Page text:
by Narina Exelby and Mark Eveleigh
Limpopo’s Waterberg region will delight any traveller who appreciates the peace and quiet of wild open spaces. Out here there are dramatic cliffs and picturesque mesas, buttes and koppies that were shaped over hundreds of millions of years by riverine erosion; the bushveld is littered with wild seringa and silver cluster-leaf trees; on the grasslands rhino, wildebeest and zebras thrive; kudu populate the thickets and many of the rocks still carry the antelope-dreams of Stone Age hunter-gatherers.
Pretoria to Vaalwater: the fastest route
The Waterberg is a very convenient weekend destination for those who live in Gauteng: from central Pretoria, Vaalwater (the only town on the Waterberg plateau) is an easy 194km / two-hour drive along the N1 and R33. If you’re on a mission to take the fastest route possible then this is a winner but (yawn) not only is the N1 pretty straight and dull: you’ll pay R73 for the pleasure of driving it and the toll plazas can get quite busy either side of the weekends. Check out some things to do in Pretoria.
Pretoria to Vaalwater, via Bakker’s Pass: the road less travelled
If you’re not in a rush, heading from Brits via Thabazimbi and Bulge River on the R511 and R510 will take you just over three hours. If you’re really not in a rush – and you drive a 4×4 – then it’s well worth taking the road less travelled and going from Brits to Thabazimbi on the R511 and R510, and then taking the gravel road past Marakele National Park and up the beautiful Bakker’s Pass. Google Maps will tell you it’ll take three and a half hours – but it took us at least four and a half because we stopped often to take in the views.
It’s a gorgeous route that will have you transition quite dramatically from the flat, semi-arid expanses of the Limpopo Province into the Waterberg plateau. Once you pass the entrance to Marakele National Park, which is shortly after the tar ends, you’ll see the sandstone cliffs that mark the edge of the escarpment, mountains that line the skyline and, in the game reserves and along the route, you’re likely to see zebra, wildebeest, kudu, giraffe, waterbuck and Brahmin cattle.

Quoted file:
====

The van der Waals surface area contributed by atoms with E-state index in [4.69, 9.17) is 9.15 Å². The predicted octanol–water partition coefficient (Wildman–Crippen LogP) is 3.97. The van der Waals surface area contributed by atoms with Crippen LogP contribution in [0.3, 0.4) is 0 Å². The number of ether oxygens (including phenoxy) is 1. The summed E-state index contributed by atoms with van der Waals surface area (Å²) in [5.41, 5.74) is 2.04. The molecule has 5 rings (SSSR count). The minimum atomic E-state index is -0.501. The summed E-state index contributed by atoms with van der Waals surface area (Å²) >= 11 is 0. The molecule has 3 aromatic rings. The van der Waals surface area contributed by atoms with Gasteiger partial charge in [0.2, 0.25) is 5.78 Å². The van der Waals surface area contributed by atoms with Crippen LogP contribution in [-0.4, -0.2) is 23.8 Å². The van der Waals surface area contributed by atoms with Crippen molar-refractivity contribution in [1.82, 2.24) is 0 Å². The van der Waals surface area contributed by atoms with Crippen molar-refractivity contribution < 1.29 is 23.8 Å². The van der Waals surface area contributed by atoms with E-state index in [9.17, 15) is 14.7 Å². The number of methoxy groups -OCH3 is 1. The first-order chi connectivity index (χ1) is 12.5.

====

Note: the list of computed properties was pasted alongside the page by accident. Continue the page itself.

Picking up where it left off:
I need to add a disclaimer here: Mark and I drove this route “backwards” (at the end of our Waterberg trip) and so most of the images here are of us driving “down” from Vaalwater to Thabazimbi. I’m glad we decided to do this – the afternoon sun shone on the cliffs along Bakker’s Pass, making the drive even more spectacular.
Notes for the route:
1/ You’ll need a 4×4 if you take the road less travelled
The Bakker’s Pass road is very sandy in some places and rocky in others. You need to be in a vehicle that has good ground clearance, and a 4×4 will probably be essential in the rainy season.
2/ You might not be able to take this road
If conditions are bad, the guard (see below) might not allow you to enter the pass.
3/ You’ll need to show your drivers’ licence
There is a massive effort being made to protect the Waterberg rhinos, and so all vehicles that enter and exit Bakker’s Pass need to be registered. It’s a simple process: there’s a boom across the road, and a guard will ask to scan your drivers licence before you enter and exit.
4/ Pack your own padkos
We didn’t see any padstalle between Vaalwater and Brits (if you know of any, please mention them in the comments section).
5/ Fuel up
The Bakker’s Pass road (between Thabazimbi and Brits) is just over 100km long. There is very little phone/Internet signal along this road, and there are no fuel stations or shops.